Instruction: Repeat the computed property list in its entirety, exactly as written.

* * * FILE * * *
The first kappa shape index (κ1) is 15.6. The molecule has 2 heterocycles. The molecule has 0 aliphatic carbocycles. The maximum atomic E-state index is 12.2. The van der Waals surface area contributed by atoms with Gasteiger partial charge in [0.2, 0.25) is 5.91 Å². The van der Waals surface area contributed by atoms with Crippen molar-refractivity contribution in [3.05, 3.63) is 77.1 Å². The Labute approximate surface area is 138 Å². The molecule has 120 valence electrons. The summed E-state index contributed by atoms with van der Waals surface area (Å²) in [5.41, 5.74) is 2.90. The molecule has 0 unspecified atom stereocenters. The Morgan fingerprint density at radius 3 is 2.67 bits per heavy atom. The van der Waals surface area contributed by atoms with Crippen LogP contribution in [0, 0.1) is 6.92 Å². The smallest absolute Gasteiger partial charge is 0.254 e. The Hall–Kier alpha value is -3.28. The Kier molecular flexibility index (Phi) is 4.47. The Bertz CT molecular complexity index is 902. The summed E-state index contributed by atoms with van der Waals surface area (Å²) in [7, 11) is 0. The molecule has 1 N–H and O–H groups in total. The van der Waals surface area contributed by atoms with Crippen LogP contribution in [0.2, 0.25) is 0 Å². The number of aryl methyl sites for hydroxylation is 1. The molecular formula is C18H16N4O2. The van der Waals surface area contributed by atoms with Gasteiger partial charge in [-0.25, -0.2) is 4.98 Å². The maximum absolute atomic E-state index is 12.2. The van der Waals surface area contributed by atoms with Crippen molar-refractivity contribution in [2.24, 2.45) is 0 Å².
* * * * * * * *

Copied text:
The first kappa shape index (κ1) is 15.6. The molecule has 2 heterocycles. The molecule has 0 aliphatic carbocycles. The maximum atomic E-state index is 12.2. The van der Waals surface area contributed by atoms with Gasteiger partial charge in [0.2, 0.25) is 5.91 Å². The van der Waals surface area contributed by atoms with Crippen molar-refractivity contribution in [3.05, 3.63) is 77.1 Å². The Labute approximate surface area is 138 Å². The molecule has 120 valence electrons. The summed E-state index contributed by atoms with van der Waals surface area (Å²) in [5.41, 5.74) is 2.90. The molecule has 0 unspecified atom stereocenters. The Morgan fingerprint density at radius 3 is 2.67 bits per heavy atom. The van der Waals surface area contributed by atoms with Crippen LogP contribution in [0, 0.1) is 6.92 Å². The smallest absolute Gasteiger partial charge is 0.254 e. The Hall–Kier alpha value is -3.28. The Kier molecular flexibility index (Phi) is 4.47. The Bertz CT molecular complexity index is 902. The summed E-state index contributed by atoms with van der Waals surface area (Å²) in [7, 11) is 0. The molecule has 1 N–H and O–H groups in total. The van der Waals surface area contributed by atoms with Crippen LogP contribution in [0.2, 0.25) is 0 Å². The number of aryl methyl sites for hydroxylation is 1. The molecular formula is C18H16N4O2. The van der Waals surface area contributed by atoms with Gasteiger partial charge in [-0.25, -0.2) is 4.98 Å². The maximum absolute atomic E-state index is 12.2. The van der Waals surface area contributed by atoms with Crippen molar-refractivity contribution in [2.24, 2.45) is 0 Å².